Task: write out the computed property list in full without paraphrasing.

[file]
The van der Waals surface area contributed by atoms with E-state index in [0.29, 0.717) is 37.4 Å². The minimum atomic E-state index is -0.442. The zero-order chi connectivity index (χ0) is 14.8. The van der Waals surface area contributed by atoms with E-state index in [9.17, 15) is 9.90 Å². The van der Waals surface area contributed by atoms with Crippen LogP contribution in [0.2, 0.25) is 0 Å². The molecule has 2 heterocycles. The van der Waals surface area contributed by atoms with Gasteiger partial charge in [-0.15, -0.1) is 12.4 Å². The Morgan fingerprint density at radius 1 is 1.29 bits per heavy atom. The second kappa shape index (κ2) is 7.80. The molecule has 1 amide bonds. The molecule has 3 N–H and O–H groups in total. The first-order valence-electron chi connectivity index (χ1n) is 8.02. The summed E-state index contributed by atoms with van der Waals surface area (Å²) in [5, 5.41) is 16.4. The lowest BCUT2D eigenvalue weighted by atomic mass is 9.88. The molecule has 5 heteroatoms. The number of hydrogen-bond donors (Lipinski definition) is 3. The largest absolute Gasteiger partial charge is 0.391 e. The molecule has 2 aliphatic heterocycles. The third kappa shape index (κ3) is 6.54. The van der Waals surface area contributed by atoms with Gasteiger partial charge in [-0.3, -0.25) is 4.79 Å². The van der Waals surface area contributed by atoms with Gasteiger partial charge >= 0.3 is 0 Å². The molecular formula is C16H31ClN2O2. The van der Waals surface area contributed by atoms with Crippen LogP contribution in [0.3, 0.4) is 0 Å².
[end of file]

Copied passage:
The van der Waals surface area contributed by atoms with E-state index in [0.29, 0.717) is 37.4 Å². The minimum atomic E-state index is -0.442. The zero-order chi connectivity index (χ0) is 14.8. The van der Waals surface area contributed by atoms with E-state index in [9.17, 15) is 9.90 Å². The van der Waals surface area contributed by atoms with Crippen LogP contribution in [0.2, 0.25) is 0 Å². The molecule has 2 heterocycles. The van der Waals surface area contributed by atoms with Gasteiger partial charge in [-0.15, -0.1) is 12.4 Å². The Morgan fingerprint density at radius 1 is 1.29 bits per heavy atom. The second kappa shape index (κ2) is 7.80. The molecule has 1 amide bonds. The molecule has 3 N–H and O–H groups in total. The first-order valence-electron chi connectivity index (χ1n) is 8.02. The summed E-state index contributed by atoms with van der Waals surface area (Å²) in [5, 5.41) is 16.4. The lowest BCUT2D eigenvalue weighted by atomic mass is 9.88. The molecule has 5 heteroatoms. The number of hydrogen-bond donors (Lipinski definition) is 3. The largest absolute Gasteiger partial charge is 0.391 e. The molecule has 2 aliphatic heterocycles. The third kappa shape index (κ3) is 6.54. The van der Waals surface area contributed by atoms with Gasteiger partial charge in [-0.3, -0.25) is 4.79 Å². The van der Waals surface area contributed by atoms with Gasteiger partial charge >= 0.3 is 0 Å². The molecular formula is C16H31ClN2O2. The van der Waals surface area contributed by atoms with Crippen LogP contribution in [0.3, 0.4) is 0 Å².